Czech – This word means to call a mobile phone and let it ring once so that the other person will call back, saving the first caller money. In Spanish, the phrase for this is “Dar un toque,” or, “To give a touch.”
Brazilian Portuguese – “The act of tenderly running one’s fingers through someone’s hair.”
German – Quite famous for its meaning that somehow other languages neglected to recognize, this refers to the feeling of pleasure derived by seeing another’s misfortune. I guess “America’s Funniest Moments of Schadenfreude” just didn’t have the same ring to it.
German – Translated literally, this word means “gate-closing panic,” but its contextual meaning refers to “the fear of diminishing opportunities as one ages.” (Altalang.com)
Japanese – Much has been written on this Japanese concept, but in a sentence, one might be able to understand it as “a way of living that focuses on finding beauty within the imperfections of life and accepting peacefully the natural cycle of growth and decay.” (Altalang.com)
French – The feeling that comes from not being in one’s home country.
Pascuense (Easter Island) – Hopefully this isn’t a word you’d need often: “the act of taking objects one desires from the house of a friend by gradually borrowing all of them.”
Danish – Its “literal” translation into English gives connotations of a warm, friendly, cozy demeanor, but it’s unlikely that these words truly capture the essence of a hyggelig; it’s likely something that must be experienced to be known. I think of good friends, cold beer, and a warm fire.
French – “The call of the void” is this French expression’s literal translation, but more significantly it’s used to describe the instinctive urge to jump from high places.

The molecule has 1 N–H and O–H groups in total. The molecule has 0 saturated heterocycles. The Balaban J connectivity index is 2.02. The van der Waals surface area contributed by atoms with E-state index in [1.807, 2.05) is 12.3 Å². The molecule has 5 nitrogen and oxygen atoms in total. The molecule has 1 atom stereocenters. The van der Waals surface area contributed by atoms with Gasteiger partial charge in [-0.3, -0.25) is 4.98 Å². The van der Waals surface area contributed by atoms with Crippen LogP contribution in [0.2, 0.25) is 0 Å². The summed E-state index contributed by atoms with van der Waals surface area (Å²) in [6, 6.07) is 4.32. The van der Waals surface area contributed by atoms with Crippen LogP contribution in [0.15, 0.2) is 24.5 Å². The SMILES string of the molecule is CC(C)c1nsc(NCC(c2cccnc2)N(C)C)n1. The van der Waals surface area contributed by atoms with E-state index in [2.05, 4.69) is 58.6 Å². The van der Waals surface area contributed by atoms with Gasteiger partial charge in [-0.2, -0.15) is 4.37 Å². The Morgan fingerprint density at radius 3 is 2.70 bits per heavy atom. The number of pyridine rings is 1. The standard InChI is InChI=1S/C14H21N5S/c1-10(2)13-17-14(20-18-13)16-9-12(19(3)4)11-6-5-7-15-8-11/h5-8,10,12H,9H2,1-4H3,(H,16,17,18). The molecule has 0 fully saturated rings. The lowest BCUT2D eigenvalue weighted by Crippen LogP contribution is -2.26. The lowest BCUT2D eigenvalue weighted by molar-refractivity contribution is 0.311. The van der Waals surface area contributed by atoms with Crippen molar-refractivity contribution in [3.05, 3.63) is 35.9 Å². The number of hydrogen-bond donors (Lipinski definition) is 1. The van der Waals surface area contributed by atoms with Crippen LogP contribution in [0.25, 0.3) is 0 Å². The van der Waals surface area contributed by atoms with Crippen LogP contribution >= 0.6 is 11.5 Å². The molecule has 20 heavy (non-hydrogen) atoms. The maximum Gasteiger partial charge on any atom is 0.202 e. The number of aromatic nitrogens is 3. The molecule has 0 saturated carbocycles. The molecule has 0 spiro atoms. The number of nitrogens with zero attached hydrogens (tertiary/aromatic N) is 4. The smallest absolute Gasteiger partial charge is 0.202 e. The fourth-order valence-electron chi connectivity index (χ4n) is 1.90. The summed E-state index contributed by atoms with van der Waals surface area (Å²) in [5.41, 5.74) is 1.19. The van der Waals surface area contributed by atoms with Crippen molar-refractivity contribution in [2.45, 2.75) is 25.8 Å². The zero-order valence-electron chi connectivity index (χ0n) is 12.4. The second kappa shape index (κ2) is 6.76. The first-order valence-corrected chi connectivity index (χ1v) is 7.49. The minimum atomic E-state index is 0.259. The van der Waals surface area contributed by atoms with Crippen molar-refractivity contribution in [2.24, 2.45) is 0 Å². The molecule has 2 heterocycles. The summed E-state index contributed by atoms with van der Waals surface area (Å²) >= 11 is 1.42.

Arabic – Both morbid and beautiful at once, this incantatory word means “You bury me,” a declaration of one’s hope that they’ll die before another person because of how difficult it would be to live without them.
Spanish – While originally used to describe a mythical, spritelike entity that possesses humans and creates the feeling of awe of one’s surroundings in nature, its meaning has transitioned into referring to “the mysterious power that a work of art has to deeply move a person.” There’s actually a nightclub in the town of La Linea de la Concepcion, where I teach, named after this word.
Portuguese – One of the most beautiful of all words, translatable or not, this word “refers to the feeling of longing for something or someone that you love and which is lost.” Fado music, a type of mournful singing, relates to saudade.
Wednesday, July 20, 2011
2. Performers have very little need for personal space. This means constant cuddles, hugs, massages, ass-slaps and much much more. When performers are comfortable with each other, they are REALLY comfortable with each other.
3. What looks insane to non-performers is an absolute hoot for us. Example 1: 23 students dancing the tango with chairs as our partners. To us = most fun ever in a drama class. To others = clincically insane people with bizarre attatchments to inanimate objects in need of serious help.
4. Performers make the best audience. If you have performer friends coming to see you in a show, you can be guaranteed cat-calls, cheers, very loud laughter, very dramatic tears and perhaps a standing ovation if you're lucky.
5. Everyone's allowed their quirks amoung performers. Seeing as we're all pretty damn quirky, you would be quite hypocritical to not tolerate someone elses quirks. So we all pool our quirks together to make super-group-crazy-quirky-funness. If that makes sense.